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Butchering brings back old family memories

Butchering brings back old family memories Butchering brings back old family memories

The original part of our farmhouse was built by my great-grandparents; it’s full of memories. One of my earliest memories dates to the middle-1960s when we were visiting on butchering day. My uncle Leland Clair had a herd of Herefords so there were always delicious beef dinners.

A cow or steer would be skinned and eviscerated outside and cut into quarters. The quarters would be taken into the basement where they were hung from the ceiling; they were cut into steaks and roasts.

I remember a big wooden table where the cutting was done. I still have two of the knives with oak handles that were used. The old pieces of linoleum that covered the concrete floor are still there.

I was only 3 or 4 years old at the time but that memory came to me recently when my son, Ross, and I butchered a deer in the basement. Ross and his wife, Lucy, went deer hunting Thanksgiving morning. They gave my wife, Sherry, and me the pleasure of watching our 4-month-old grandson, Samuel, for a few hours.

I stayed with Samuel for about an hour or so; I read a book while he was still sleeping. The kids told me he usually sleeps with white noise so I thought I could just turn on any cablenews channel. I was told that would give my grandson nightmares. They have an actual white-noise machine that doesn’t include talking heads.

Samuel is at that magical age when he can go from charming everyone with a smile to ear-piercing wails in the flip of a switch. From observation, I believe the former is triggered when he’s gazing at his lovely grandma and the latter when he looks at me.

Two diaper changes, two bottles and a short nap later — for him and his grandpa — the kids came back with a large doe that Ross shot. Our goal was to process it and put it in the freezer by late afternoon so they could spend the evening with Lucy’s family.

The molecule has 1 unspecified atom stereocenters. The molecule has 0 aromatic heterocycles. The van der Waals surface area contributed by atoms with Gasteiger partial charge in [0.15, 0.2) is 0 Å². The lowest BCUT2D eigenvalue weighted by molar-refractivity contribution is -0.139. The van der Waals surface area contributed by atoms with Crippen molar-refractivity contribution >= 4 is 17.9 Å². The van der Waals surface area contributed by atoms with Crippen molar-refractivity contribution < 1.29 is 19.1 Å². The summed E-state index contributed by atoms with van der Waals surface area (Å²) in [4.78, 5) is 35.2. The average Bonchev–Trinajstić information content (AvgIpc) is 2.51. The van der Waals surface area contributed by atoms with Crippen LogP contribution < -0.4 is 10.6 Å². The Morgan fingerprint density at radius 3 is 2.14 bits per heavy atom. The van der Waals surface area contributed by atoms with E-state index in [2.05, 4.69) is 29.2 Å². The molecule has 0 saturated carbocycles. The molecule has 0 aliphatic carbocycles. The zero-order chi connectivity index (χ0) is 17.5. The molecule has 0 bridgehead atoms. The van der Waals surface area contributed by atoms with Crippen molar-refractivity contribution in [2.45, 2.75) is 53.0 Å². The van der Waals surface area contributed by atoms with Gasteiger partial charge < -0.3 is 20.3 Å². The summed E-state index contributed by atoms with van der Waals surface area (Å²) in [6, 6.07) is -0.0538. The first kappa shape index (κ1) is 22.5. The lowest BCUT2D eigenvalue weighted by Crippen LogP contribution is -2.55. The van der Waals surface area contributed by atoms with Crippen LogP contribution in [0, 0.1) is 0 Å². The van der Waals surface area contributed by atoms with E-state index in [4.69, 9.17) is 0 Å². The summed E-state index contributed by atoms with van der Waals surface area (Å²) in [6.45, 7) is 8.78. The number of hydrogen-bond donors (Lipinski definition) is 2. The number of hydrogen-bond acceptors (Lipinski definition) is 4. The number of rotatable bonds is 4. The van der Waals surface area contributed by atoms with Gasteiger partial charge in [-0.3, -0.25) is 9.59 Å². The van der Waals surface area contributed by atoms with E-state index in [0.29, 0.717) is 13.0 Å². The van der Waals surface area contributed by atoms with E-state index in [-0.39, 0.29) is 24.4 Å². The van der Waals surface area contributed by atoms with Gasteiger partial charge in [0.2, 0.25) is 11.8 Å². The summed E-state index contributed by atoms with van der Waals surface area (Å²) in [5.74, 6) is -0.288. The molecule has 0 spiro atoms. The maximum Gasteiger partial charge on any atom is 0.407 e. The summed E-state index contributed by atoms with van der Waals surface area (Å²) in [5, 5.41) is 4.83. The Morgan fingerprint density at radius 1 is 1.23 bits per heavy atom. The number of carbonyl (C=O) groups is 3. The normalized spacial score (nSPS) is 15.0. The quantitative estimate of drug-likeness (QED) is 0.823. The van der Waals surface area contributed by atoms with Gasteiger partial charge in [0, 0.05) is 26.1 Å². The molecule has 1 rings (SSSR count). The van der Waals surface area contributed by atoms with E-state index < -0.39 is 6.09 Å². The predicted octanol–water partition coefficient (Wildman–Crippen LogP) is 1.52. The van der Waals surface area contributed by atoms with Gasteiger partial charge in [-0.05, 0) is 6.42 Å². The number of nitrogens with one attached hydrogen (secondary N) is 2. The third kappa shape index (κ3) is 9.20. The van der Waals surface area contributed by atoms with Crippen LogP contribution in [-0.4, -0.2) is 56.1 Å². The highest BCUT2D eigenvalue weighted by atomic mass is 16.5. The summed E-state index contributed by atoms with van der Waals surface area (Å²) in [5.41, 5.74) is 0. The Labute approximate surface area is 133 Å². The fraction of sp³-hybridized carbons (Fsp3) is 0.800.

The basement was the place to do it. We have a small kitchen with an island counter perfect for cutting. The iron hooks used to hang beef quarters are still in the ceiling joists. I moved one to a more convenient spot. There was only one nail holding the joist, but I grabbed the hook and did a pull-up to test its strength.

“That will hold unless you have the world’s largest doe,” I told Ross.

It didn’t and he didn’t. We were hoisting up the deer when the nail pulled loose and everything came tumbling down.

I grabbed a hammer and another nail. I rummaged through my toolbox looking for a nail or a big screw. Instead, my left index finger located a utility-knife blade; we had blood even before the butchering began. I held my finger under running cold water, wrapped it tight with some paper towels, found a couple of bandages and a plastic glove, and we were back in business. I returned to the unorganized box of danger otherwise known as my toolbox. There I carefully located a big screw that we used to shore up the joist.

We were also delayed by a few minutes when I tried to stream a football game to the TV in the kitchen. My slow connection forced us to give up; the internet was slow too.

The joist held. The skinning, cutting and wrapping proceeded without further incident. It went so well it was only a one-beer deer.

We had meat in the freezer and the kitchen cleaned. The kids were on the road in time. Despite the setbacks, it was a great day.

I have much to be thankful for indeed.

Chris Hardie spent more than 30 years as a reporter, editor and publisher. He was nominated for a Pulitzer Prize and won dozens of state and national journalism awards. He is a former president of the Wisconsin Newspaper Association. Contact him at